Why Basecamp Banned Talking Politics at Work

Bessie LiuFeatures
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Basecamp employees can no longer engage in conversations about politics at work. Image credit: Studiostoks, Shutterstock.

This week, Basecamp staff abruptly found out they were banned from talking politics at work when co-founder and CEO Jason Fried, released a controversial memo.

"It saps our energy, and redirects our dialog towards dark places. It's not healthy, it hasn't served us well," Fried wrote.

The new changes at the company did not stop there. The software developer and self-proclaimed “serial author” will also be cancelling paternalistic benefits and disbanding workgroup committees. He says the decisions come from a place of trying to benefit the company as a whole, rather than the individual.


"We make individual choices. We all want different things. Some slightly different, some substantially," Fried wrote. "Companies, however, must settle the collective difference, pick a point, and navigate towards somewhere, lest they get stuck circling nowhere."

Unsurprisingly, the announcements sent shockwaves through social media and Silicon Valley. Many current and former employees, including high profile figures within the company, took to Twitter to voice their concerns.

‘Hazing ritual’

"I've worked at Basecamp for a long time because it's a company full of smart and kind people, and together we've always tried to take care and do the right things. I don't agree with the changes announced today, and I'm sad & upset," Basecamp’s Head of Design Jonas Downey tweeted.

The announcement has led to a wave of employees handing in their resignation letters. Downey and more than a dozen other employees tweeted that they will be leaving the company. This includes Head of Marketing, Andy Didorosi, Head of Customer Support, Kristin Aardsma and Audio producer of The REWORK Podcast, Wailin Wong.

Former employee Kasper Timm Hansen, who had left the company just two weeks ago, tweeted his disappointment in the move, and said he didn’t expect “the cracks to start showing this soon and in this way.”

"The post read more like a hazing ritual to me, like an ominous priming to cull sensitivity. This can shift the company rapidly in a short time."

In a follow-up post, co-founder and CTO David Heinemeier Hansson said political discussions related directly to the company would be allowed. He followed up by clarifying that employees were free to discuss politics on non-work-related platforms.

"Bring all your political advocacy to whatever personal spaces you have. Twitter, Facebook, your local advocacy group, all of it," Hansson said. "Just don't bring it into the internal communication platforms we use for work, unless it directly relates to our business. I'm applying that same standard to myself, and Jason is too."

Concerns of racism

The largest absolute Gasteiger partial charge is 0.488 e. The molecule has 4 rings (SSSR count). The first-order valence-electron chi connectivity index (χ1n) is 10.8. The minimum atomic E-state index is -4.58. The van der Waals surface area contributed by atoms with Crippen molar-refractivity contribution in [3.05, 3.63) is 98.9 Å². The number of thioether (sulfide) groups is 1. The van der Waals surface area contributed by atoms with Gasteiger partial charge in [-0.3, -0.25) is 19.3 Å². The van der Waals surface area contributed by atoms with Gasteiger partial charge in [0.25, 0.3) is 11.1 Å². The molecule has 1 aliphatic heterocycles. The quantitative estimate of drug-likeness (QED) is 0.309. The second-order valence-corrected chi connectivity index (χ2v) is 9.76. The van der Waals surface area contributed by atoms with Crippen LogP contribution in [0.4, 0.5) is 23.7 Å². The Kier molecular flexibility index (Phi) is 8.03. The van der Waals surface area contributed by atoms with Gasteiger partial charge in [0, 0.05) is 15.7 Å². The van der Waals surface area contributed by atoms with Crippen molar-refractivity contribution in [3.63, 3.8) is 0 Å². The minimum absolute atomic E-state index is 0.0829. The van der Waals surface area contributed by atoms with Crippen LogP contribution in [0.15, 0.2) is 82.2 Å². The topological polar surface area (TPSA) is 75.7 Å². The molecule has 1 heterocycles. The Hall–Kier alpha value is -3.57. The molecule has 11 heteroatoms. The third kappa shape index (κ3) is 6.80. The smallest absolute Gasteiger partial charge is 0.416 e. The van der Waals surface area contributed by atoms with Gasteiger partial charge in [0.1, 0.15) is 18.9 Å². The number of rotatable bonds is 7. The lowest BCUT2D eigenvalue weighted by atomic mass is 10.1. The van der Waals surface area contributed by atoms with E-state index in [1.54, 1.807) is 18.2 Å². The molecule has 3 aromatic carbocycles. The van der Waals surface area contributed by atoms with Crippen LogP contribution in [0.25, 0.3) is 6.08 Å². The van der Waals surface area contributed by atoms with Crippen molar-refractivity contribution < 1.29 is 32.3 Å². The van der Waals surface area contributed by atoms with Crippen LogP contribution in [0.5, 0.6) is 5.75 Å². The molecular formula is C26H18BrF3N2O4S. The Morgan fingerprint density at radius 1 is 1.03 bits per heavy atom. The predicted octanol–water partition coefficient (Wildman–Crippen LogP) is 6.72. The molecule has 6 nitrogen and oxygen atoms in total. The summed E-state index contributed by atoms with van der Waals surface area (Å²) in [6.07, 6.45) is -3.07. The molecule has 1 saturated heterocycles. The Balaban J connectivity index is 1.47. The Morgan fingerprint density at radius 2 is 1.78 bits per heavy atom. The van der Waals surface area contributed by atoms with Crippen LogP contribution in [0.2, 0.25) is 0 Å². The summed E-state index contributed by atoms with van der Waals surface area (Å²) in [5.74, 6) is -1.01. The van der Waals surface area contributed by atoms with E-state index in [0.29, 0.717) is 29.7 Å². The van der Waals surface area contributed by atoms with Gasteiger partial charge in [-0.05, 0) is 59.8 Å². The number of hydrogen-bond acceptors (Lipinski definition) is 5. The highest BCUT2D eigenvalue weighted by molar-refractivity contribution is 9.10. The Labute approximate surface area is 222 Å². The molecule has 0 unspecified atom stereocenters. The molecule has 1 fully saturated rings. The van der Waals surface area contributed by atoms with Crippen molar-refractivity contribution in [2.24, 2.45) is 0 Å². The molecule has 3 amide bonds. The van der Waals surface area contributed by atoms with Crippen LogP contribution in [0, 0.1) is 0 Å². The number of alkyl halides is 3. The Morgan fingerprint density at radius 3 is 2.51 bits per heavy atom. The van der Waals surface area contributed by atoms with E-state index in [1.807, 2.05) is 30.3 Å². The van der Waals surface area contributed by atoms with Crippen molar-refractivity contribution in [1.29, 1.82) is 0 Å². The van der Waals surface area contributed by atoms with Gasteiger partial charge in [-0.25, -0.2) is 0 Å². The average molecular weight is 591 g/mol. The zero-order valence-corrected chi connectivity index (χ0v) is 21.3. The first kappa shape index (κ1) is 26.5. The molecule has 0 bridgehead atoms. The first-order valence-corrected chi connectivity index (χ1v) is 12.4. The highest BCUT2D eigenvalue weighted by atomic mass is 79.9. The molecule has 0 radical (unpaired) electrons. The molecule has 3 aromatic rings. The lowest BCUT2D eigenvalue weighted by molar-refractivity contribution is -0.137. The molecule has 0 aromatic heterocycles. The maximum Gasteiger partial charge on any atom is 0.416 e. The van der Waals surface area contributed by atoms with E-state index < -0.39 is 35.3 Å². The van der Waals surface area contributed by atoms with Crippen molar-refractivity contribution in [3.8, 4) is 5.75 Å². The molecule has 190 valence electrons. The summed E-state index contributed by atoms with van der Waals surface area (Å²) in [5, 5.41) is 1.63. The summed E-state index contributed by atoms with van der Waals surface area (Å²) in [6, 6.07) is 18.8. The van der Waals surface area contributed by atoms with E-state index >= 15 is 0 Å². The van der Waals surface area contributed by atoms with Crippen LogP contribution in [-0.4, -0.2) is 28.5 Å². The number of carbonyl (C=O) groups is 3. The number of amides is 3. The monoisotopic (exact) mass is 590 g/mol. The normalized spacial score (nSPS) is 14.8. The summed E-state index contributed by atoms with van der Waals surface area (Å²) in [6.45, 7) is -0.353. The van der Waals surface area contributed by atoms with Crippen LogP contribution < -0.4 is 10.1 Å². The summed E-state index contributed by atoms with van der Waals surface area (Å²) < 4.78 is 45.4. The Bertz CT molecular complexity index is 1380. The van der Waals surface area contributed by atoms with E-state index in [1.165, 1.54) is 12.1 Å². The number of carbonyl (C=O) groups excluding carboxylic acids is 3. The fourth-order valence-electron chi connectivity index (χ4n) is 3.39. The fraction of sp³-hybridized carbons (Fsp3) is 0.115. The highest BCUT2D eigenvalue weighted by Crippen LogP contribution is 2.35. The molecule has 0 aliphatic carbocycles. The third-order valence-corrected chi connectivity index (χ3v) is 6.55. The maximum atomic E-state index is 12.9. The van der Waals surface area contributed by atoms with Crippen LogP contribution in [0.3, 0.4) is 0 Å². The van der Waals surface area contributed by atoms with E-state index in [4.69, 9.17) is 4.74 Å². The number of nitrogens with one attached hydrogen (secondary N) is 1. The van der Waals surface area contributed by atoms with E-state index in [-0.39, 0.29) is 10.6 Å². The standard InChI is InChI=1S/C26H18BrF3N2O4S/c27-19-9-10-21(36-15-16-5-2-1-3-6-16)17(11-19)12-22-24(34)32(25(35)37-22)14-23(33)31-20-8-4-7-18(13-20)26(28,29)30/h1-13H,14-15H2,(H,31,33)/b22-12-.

Soon after the memo was published, Founder of Platformer News Casey Newton revealed the politics ban allegedly stemmed from a list of 'funny names' kept by Basecamp customer service representatives. The list of names allegedly includes many of African and Asian origin, raising concerns of racism amongst employees.

Newton said despite knowing about the list for a long time, the co-founders did little to nothing about it.

"Hansson wanted to acknowledge the situation as a failure and move on. But when employees who had been involved in the list wanted to continue talking about it, he grew exasperated," Newton wrote.

When one employee spoke up in light of the growing concerns about an increasing number of hate crimes against Asian Americans, Hansson dismissed his complaint. He did soby publicly posting an old chat log where the employee had participated in a conversation about a customer with a 'funny name'.

Two weeks after two failed HR complaints against the co-founders were filed, the memo on banning all political dialogue at work was published.

Some say courage, others naivety

Basecamp isn’t the first company in the tech space to banpolitical conversations. In September, cryptocurrency exchange Coinbase, whose public debut received an $85.8B valuation earlier this month, announced it wanted to be a mission-focused company, devoid of politics.

"We won't debate causes or political candidates internally that are unrelated to work," Coinbase co-founder and CEO Brian Armstrong wrote in a blog post.

"We could use our work day debating what to do about various unrelated challenges in the world, but that would not be in service of the company or our own interests as employees and shareholders."

The 38-year-old billionaire commended Basecamp for its effort to push change in the company. "Another mission focused company. It takes courage in these times. Who will be next?," Armstrong wrote.

Despite this, many are concerned about whether or not an apolitical workspace is even possible in a time when discrimination based on gender, race and sexual orientation is all considered political.

In a time when discrimation based on gender, race, sexual orientation, or anything else is at the forefront of the corporate and political worlds, there are questions around how apolitical a workspace can be.

"This is incredibly naive and could only be written by someone who's not really impacted by issues of injustice," Gawker Founding Editor Elizabeth Spiers tweeted.

Insights reached out to Fried for comment, but was informed the co-founder was currently focusing his energy on his company and employees.


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